Construction crews are moving quickly to transform the building that will house the pioneering Niswonger College of Optometry at Tusculum University when it is accredited.
As soon as fall semester classes ended in December, members of Tusculum’s facilities team descended on the state-of-the-art building to start the conversion of some classrooms and other spaces within the Meen Center to serve the Niswonger College of Optometry.
The first wave of renovation is scheduled to last about seven months, and other work will follow for another 1 ½ years. This activity will benefit not only the Niswonger College of Optometry but also other schools and programs within Tusculum’s College of Health Sciences and the rest of the university.
“We’re completing the work in stages to cause minimum disruption to the undergraduate and graduate programs that use classrooms in the building,” said Dr. Andrew Buzzelli, the Niswonger College of Optometry’s founding dean and executive vice president of the College of Health Sciences. “I am extremely pleased not only with the speed of the construction but also the quality and attention to detail. We’re using our exceptional Tusculum facilities team, which includes many skilled craftsmen, and that makes putting together a project of this size so much easier and at a greatly reduced cost.”
Tusculum’s Board of Trustees authorized the addition of the Niswonger College of Optometry about a year ago based on the recommendation of Dr. James Hurley, Tusculum’s president. In November, the Accreditation Council on Optometric Education determined the College of Optometry had completed the first stage of the accreditation process. The Niswonger College of Optometry has to complete three stages before it can recruit and enroll students.
Tusculum is projecting fall 2020, pending the receipt of preliminary approval for accreditation, to enroll the first class of 70 students in the four-year program. The university would have the 24th college of optometry in the nation.
“We’re committed to stem the tide of ocular disease in Central Appalachia and improve the quality of life for those in this region who have been impacted,” said Dr. James Hurley, Tusculum’s president. “To accomplish this, we’re assembling a team, second to none, that will ensure the Niswonger College of Optometry prepares our students in the most modern approaches to eye care. Tusculum is committed to building the best college of optometry in the country and further expanding the continuum of care in the region.”
The scope of work optometrists perform today is evolving and encompassing more than previously was standard. Besides conducting eye exams and issuing prescriptions for glasses and contacts, optometrists now prescribe eye drops or oral medications for more serious eye conditions.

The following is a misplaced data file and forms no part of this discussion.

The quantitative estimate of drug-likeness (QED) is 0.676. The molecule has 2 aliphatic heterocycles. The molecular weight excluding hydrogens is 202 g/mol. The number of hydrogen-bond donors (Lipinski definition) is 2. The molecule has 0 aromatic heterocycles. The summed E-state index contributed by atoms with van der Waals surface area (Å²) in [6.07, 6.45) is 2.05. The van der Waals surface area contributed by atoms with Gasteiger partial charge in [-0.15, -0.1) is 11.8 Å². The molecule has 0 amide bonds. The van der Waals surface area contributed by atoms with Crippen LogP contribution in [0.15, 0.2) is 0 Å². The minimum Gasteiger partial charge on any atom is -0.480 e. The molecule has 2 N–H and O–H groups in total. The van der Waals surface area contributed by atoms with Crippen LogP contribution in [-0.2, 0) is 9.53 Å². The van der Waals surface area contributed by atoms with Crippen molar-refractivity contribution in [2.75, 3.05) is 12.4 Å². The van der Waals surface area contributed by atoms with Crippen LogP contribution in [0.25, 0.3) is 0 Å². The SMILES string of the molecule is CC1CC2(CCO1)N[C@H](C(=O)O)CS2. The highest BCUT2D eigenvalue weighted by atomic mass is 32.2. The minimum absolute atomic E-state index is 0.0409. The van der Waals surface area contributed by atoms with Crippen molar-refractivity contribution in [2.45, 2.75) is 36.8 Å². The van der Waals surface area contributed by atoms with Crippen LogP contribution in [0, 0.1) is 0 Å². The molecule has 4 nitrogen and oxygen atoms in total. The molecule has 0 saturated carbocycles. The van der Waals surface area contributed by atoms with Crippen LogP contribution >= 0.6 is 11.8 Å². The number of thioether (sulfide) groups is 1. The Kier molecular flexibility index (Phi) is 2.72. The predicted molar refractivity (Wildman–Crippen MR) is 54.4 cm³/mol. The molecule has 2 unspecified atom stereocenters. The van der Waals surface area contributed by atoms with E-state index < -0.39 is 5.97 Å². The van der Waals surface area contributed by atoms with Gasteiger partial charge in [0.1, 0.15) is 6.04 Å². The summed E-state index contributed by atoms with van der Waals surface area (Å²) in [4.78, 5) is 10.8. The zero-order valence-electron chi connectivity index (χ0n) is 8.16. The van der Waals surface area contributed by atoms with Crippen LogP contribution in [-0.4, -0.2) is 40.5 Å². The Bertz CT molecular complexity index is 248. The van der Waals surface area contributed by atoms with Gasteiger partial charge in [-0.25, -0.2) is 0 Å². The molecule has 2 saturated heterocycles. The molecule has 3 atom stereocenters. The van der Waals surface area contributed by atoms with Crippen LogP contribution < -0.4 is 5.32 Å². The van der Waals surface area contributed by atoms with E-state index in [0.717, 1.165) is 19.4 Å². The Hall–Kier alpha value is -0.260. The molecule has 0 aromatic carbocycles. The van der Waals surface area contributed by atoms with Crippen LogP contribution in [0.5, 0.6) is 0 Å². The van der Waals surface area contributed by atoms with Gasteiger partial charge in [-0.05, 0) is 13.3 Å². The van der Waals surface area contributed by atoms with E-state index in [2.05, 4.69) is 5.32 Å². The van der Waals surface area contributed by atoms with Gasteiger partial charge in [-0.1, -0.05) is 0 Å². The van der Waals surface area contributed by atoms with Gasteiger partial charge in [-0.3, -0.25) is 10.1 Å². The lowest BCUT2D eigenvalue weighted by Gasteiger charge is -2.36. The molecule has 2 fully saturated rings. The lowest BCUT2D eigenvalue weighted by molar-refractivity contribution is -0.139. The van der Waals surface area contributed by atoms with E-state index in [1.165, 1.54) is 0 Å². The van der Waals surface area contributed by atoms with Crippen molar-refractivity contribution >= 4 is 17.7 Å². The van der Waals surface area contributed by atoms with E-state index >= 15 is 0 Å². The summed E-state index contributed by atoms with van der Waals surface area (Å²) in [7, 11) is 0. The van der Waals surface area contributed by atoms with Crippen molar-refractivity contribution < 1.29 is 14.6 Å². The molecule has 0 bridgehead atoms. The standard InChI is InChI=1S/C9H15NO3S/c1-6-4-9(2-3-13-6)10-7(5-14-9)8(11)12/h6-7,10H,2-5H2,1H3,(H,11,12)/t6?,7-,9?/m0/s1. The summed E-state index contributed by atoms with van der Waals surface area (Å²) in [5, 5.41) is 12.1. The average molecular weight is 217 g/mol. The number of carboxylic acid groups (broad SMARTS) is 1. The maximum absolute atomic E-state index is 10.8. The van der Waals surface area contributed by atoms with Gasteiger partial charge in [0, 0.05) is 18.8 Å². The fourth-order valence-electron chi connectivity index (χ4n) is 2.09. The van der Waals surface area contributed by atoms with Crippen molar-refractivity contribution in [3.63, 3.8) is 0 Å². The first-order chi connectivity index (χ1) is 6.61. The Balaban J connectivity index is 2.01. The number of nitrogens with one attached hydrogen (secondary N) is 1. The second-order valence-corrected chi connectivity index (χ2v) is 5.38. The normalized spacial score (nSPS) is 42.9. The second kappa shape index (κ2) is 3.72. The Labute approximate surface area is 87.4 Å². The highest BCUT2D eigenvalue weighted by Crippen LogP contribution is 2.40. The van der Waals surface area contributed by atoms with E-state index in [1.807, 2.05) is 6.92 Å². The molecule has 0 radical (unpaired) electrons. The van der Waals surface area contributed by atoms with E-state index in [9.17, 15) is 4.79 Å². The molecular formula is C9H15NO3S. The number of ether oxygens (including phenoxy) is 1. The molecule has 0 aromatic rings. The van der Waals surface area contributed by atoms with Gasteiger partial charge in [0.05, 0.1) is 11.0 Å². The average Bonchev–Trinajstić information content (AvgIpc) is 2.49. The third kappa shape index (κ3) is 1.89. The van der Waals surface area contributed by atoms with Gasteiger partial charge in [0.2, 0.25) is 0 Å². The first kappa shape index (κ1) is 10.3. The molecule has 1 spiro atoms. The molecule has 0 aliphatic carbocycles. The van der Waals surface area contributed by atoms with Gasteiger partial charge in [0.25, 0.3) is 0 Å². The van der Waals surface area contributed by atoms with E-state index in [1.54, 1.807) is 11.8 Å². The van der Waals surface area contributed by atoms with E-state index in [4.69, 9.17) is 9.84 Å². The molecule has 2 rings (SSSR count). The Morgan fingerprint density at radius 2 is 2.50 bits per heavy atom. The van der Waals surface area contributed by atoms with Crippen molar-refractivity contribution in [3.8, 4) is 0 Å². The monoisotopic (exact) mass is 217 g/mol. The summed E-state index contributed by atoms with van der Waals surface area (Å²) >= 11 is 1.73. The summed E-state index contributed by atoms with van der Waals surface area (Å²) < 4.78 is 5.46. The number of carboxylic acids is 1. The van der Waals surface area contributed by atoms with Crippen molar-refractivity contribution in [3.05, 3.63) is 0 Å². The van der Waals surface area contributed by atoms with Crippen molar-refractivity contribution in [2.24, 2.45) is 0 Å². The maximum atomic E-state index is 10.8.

Dr. Buzzelli said the Niswonger College of Optometry will be the first to train physicians exclusively in the contemporary practice of optometric medicine.
The Meen Center contains 100,000 square feet, and about 50,000 will be designated for the Niswonger College of Optometry, Dr. Buzzelli said. He said the Niswonger College of Optometry will share another 15,000 square feet with other Tusculum programs.
Renovation activity now underway is preparing the areas Tusculum needs for optometric examination labs, an optics lab, an anatomy lab, a primary care ophthalmic surgery suite and exam rooms. Dr. Buzzelli said it is essential for Tusculum to initiate renovation at this stage in the process.
“We’re proceeding with this work because of our pursuit of accreditation,” Dr. Buzzelli said. “One of the main functions of accrediting agencies is to ensure students are enrolled in an appropriate, comprehensive and state-of-the-art professional program. They can only certify a program based on the actions the applicant has already taken. When the accreditation team leaves our campus, they want to know students in the Niswonger College of Optometry can walk onto campus the next day and begin their education.”
In addition to the construction activity, the Niswonger College of Optometry has filled all of its administrative positions. The Niswonger College of Optometry has also already hired the faculty to teach students in the first year, and that roster will include many College of Health Sciences administrators. Other faculty members include community-based vision care providers such as Dr. Donny Reeves, medical physician, and Dr. Scott Gentry, optometric physician, who will continue to see patients in their practices.
In July, the Niswonger College of Optometry will begin the hiring of the next group of faculty members.
“The whole thrust of the College of Health Sciences is to be very efficient and to work as a team,” Dr. Buzzelli said. “Our philosophy is everybody works together, teaches together and learns together. We hire no one solely as a program administrator but rather use that person’s talents across the whole spectrum to support our students and the profession.”
For more information about the Niswonger College of Optometry’s construction, please view a video at https://bit.ly/2sdlYE6.
Information for the Accreditation Council on Optometric Education is: Address: 243 N. Lindbergh Blvd., St. Louis, MO 63141 — telephone: 314-991-4100.